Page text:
Thursday, March 5, 2015

New Reporting Requirements Proposed for GSA Contractors

Last fiscal year, Government agencies ordered about $39 billion in goods and services through various GSA (General Services Administration) contracts, supply schedules and IDIQs. While there are a number of policies in place to help buyers and agency users to secure best value for the taxpayer, GSA has discovered two impediments to make that happen: (i) lack of visibility into prices paid by other customers and ii) insufficient attention on horizontal pricing. Horizontal pricing is GSA's term for the ability to compare one vendor's pricing to that of other vendors.

FAR has long emphasized the need for contracting officers to conduct price analysis as part of their responsibility to establish that offered prices are fair and reasonable. Price analysis requires contracting officers to obtain and analyze data on the prices at which the same or similar items have been sold. Collection of such information has rested largely on the shoulders of each contracting officer. Until recently, little effort was made to share prices previously paid by agencies throughout the Government. Over the years, this lack of transparency contributed to large price disparities, where one agency may pay a significant amount more for the exact same product or commoditized service as another agency under the same or similar terms and conditions, sometimes even from the same vendor.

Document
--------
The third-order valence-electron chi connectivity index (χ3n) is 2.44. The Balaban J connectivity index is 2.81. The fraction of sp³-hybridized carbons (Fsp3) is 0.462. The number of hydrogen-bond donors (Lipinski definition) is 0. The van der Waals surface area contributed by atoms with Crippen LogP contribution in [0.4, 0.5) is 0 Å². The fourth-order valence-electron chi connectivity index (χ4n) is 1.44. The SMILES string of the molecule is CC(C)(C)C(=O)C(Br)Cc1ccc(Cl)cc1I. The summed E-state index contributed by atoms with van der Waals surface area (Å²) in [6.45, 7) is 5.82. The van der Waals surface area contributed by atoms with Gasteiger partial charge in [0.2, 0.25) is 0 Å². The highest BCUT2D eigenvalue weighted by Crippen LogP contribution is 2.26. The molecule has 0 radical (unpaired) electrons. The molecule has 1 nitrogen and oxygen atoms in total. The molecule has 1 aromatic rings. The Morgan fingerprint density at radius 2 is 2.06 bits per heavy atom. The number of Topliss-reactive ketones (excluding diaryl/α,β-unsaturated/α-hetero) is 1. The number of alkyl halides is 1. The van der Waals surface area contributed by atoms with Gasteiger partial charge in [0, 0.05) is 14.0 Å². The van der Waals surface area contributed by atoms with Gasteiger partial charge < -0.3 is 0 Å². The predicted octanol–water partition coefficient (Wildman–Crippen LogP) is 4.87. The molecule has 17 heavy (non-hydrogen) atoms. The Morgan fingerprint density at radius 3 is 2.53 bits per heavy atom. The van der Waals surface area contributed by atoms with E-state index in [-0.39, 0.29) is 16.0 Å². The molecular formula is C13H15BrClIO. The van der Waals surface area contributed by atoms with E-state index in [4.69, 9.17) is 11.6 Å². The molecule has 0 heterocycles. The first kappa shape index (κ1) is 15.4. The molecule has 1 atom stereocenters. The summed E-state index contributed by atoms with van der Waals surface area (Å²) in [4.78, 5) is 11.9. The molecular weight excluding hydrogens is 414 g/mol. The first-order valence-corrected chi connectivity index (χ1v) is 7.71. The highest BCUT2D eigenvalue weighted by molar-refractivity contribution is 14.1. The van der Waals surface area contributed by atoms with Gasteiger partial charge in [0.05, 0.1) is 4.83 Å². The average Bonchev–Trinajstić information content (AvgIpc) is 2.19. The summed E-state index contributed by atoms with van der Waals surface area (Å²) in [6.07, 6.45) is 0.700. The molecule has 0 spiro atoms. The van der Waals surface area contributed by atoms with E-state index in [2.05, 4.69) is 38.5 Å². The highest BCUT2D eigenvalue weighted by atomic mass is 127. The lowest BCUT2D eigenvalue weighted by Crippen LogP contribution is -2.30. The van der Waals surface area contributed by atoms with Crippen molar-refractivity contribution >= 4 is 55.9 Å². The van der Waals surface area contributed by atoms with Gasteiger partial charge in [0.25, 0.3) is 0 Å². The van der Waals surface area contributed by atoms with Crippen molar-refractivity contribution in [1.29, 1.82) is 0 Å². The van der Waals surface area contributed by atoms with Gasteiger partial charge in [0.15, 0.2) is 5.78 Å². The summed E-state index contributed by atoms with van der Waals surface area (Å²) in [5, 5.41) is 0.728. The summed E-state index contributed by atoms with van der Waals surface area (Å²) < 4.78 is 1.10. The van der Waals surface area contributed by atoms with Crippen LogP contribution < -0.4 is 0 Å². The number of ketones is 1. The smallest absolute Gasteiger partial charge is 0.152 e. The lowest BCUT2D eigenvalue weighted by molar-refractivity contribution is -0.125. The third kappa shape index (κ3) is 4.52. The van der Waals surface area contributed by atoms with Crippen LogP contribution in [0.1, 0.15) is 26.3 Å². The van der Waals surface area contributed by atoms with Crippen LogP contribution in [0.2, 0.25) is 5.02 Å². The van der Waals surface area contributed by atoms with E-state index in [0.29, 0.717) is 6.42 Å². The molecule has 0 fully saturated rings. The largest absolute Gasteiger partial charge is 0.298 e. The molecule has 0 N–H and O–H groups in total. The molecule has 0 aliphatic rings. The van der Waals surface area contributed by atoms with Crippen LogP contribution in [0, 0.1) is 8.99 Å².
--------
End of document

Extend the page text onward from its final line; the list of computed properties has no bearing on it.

GSA has proposed to address this weakness through the use of a transactional data reporting clause. Under the clause, contractors would be required to report historical information encompassing the products and services delivered during the performance of the contract, including under orders and BPAs. Contractors would be required to electronically report contract sales monthly through an on-line reporting system. The report would include transactional data elements such as unit measures, quantity of items sold, universal product codes if applicable, price paid per unit, and total price.

GSA believes there would be multiple benefits to the use of the transactional data reporting clause including

  • better pricing
  • administrative savings
  • increased opportunities for small business participation, and
  • standardization of practice.

GSA estimates that it will take contractors six hours to figure out how to use the system and 30 minutes per month thereafter to prepare and submit reports. Like most Government estimates, these estimates are probably significantly understated. Six hours and 30 minutes per month may not sound like much but the cost to contractors for just FSS (Federal Supply Service) contracts works out to $15 million for the first year and $7.5 million for each year thereafter.

To read more about this proposed rule including directions for providing comments, click here.

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